ON HIS DECISION TO SHOOT IN 70MM
"One of the selfish reasons [I'm shooting in 70mm] is that I'm rather distressed at how digital projection has taken over to such a degree. I'm not really worried about shooting in digital because I'll always shoot in film — but I think something has been lost. I'm not saying that there's really anything wrong with digital projection, but I think something is lost if film projection is eradicated. And one of the benefits of shooting in 70mm is it's a little expensive. So, if a studio is going to pay to do that, they're going to at least make a token effort to make sure it gets shown in 70mm in certain cinemas. And that was a big calling card to do this.
But also, I did like the idea of making this movie an event — to actually have a visual look first. And also, [I liked] the idea that I was going to be filming in this weather, and filming the weather was a big part of what we were doing. We were going for a big look. As dense as the material is, as bleak as the material is, and as dialogue heavy as the film is, there is an emphasis on the visual aspect of it."
ON BRINGING BACK REAL CINEMA-GOING
"It's actually kind of funny because, watching the film with audiences, there is this thing about the overture: [people think] "what is this?" I always like to sit in the middle of the cinema so I can really watch the people who are sitting in front of me, and the heads and the shoulders down the line. And you see their shoulders kind of relax as that overture goes on, as they settle into their seat and settle into the experience that they're going to have.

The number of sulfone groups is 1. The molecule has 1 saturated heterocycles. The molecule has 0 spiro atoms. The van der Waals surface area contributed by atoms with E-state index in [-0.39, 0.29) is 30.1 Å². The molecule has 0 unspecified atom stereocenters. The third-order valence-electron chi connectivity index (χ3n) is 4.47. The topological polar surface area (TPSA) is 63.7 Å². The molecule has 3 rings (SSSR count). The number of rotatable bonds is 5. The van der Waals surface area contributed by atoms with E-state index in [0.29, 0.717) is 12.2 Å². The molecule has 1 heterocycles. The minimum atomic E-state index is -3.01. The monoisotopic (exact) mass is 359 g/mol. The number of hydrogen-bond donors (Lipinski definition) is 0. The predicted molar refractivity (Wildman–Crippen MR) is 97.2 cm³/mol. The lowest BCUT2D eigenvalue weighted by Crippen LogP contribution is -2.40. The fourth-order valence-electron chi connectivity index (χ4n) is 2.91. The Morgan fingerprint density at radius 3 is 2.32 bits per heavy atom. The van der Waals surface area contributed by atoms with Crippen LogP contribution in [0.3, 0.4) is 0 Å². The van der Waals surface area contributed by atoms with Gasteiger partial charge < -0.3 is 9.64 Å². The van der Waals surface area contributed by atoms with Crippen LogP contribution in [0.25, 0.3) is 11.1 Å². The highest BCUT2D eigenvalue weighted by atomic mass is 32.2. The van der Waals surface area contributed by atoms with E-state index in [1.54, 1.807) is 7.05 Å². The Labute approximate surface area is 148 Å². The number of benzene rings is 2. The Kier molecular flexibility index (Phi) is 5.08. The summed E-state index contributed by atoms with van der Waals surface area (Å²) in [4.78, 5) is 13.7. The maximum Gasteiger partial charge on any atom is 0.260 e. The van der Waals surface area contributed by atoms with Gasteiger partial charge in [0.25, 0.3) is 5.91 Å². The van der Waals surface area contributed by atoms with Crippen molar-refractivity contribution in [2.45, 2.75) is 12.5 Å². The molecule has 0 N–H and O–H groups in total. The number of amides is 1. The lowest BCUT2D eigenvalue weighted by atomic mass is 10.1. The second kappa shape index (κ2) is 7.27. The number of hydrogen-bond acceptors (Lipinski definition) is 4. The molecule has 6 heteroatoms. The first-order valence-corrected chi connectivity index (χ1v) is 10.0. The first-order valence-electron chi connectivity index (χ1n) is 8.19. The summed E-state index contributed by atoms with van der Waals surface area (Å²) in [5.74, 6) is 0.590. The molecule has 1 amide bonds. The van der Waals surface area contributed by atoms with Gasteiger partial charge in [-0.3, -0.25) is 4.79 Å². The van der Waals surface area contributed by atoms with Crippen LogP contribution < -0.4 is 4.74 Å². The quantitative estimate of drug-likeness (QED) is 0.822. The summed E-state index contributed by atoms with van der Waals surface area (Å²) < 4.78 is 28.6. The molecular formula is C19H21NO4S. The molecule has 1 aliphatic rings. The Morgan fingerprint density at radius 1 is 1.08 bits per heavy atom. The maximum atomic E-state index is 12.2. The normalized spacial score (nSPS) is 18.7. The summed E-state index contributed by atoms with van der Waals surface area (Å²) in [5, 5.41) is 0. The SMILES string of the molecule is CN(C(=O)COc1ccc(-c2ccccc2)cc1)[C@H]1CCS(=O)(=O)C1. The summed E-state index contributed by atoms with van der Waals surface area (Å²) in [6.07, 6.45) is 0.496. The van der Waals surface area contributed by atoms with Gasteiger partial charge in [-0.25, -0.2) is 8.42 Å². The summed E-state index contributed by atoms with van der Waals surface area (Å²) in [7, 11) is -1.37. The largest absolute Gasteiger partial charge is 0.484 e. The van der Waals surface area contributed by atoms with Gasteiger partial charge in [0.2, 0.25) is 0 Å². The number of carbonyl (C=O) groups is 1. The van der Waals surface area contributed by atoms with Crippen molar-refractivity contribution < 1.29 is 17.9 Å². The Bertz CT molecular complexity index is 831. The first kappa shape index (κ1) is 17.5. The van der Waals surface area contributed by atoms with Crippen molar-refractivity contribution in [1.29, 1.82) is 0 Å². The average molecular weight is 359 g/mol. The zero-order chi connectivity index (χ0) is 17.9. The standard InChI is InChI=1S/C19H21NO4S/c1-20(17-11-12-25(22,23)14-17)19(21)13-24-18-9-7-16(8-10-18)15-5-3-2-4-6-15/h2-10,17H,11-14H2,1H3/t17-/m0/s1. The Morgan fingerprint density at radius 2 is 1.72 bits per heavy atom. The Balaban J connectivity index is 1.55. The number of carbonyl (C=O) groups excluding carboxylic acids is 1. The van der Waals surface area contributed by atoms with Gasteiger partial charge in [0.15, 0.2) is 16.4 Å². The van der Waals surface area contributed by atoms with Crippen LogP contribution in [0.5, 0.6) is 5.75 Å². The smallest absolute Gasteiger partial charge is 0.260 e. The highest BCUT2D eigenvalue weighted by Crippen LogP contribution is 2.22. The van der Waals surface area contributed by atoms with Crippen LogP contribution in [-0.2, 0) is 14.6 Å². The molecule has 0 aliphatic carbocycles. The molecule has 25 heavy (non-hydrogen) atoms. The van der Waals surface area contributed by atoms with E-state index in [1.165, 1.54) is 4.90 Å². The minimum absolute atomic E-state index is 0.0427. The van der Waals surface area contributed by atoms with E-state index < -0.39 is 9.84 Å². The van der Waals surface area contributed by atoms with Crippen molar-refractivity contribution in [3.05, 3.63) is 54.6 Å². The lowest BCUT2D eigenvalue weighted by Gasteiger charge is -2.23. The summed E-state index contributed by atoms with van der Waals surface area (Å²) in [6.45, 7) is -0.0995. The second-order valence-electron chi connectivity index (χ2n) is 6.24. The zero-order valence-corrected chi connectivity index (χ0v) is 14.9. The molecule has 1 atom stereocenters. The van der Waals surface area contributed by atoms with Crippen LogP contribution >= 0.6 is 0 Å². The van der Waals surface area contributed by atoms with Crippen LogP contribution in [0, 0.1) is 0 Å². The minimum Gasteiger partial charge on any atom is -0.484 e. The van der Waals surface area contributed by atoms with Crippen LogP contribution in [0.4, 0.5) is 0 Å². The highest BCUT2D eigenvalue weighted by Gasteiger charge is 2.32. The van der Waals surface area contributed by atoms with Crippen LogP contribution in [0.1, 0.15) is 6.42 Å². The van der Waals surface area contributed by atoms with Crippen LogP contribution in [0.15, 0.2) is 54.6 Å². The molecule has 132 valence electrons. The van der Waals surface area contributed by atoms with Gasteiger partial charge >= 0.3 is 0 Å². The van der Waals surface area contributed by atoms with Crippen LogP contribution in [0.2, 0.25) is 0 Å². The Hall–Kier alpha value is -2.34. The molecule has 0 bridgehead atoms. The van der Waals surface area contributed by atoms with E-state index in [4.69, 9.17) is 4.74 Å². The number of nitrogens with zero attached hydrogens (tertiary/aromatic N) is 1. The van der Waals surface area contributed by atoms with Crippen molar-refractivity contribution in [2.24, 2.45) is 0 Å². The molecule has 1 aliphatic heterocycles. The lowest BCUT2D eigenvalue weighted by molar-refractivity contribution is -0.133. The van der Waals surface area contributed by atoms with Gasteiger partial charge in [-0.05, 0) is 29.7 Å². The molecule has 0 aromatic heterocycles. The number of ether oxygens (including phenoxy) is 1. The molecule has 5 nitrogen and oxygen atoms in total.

And then there was this aspect — I think the first time I screened the film with a big audience — when the intermission happens, and it's like, "okay, what are we going to do?", and "okay, I guess I'm going to go take a pee or go have a smoke". But there is also that aspect of what you want to happen — they're talking about the movie. Apparently the toilets are abuzz, like "wow, did you just see what happened? I wonder what's going to happen next". You know, that kind of excitement about talking about the film.
But also, I do like intermissions if it seems appropriate, because I think that they can be used for dramatic purpose. And I think that's the case in The Hateful Eight — that it has a dramatic moment when it happens, and there's a kind of sigh."
ON THE HATEFUL EIGHT AS A WESTERN VERSION OF RESERVOIR DOGS
"Having made movies now for over twenty years, there was a full circle kind of aspect with [The Hateful Eight] of me almost coming back to the start. And maybe even closing the circle. And the next couple of movies, who knows what they could be, because the circle is kind of closed and it opens up another chapter for me. I don't even know what that chapter is — but that's actually kind of exciting.
But the idea of a western Reservoir Dogs was a little bit in my head as I was writing it, because I actually think that kind of pressure cooker situation could work really well in a western. There have been a few westerns that are really set-bound. One of my favourite westerns is Rio Bravo, and that really takes place between the saloon and the jailhouse — and I've always thought that Rio Bravo would be a really good play."
The Hateful Eight is currently screening in Australian cinemas in limited 70mm locations, with the film's digital release opening around the country on January 21. Read our review.
Published on January 20, 2016 by Sarah Ward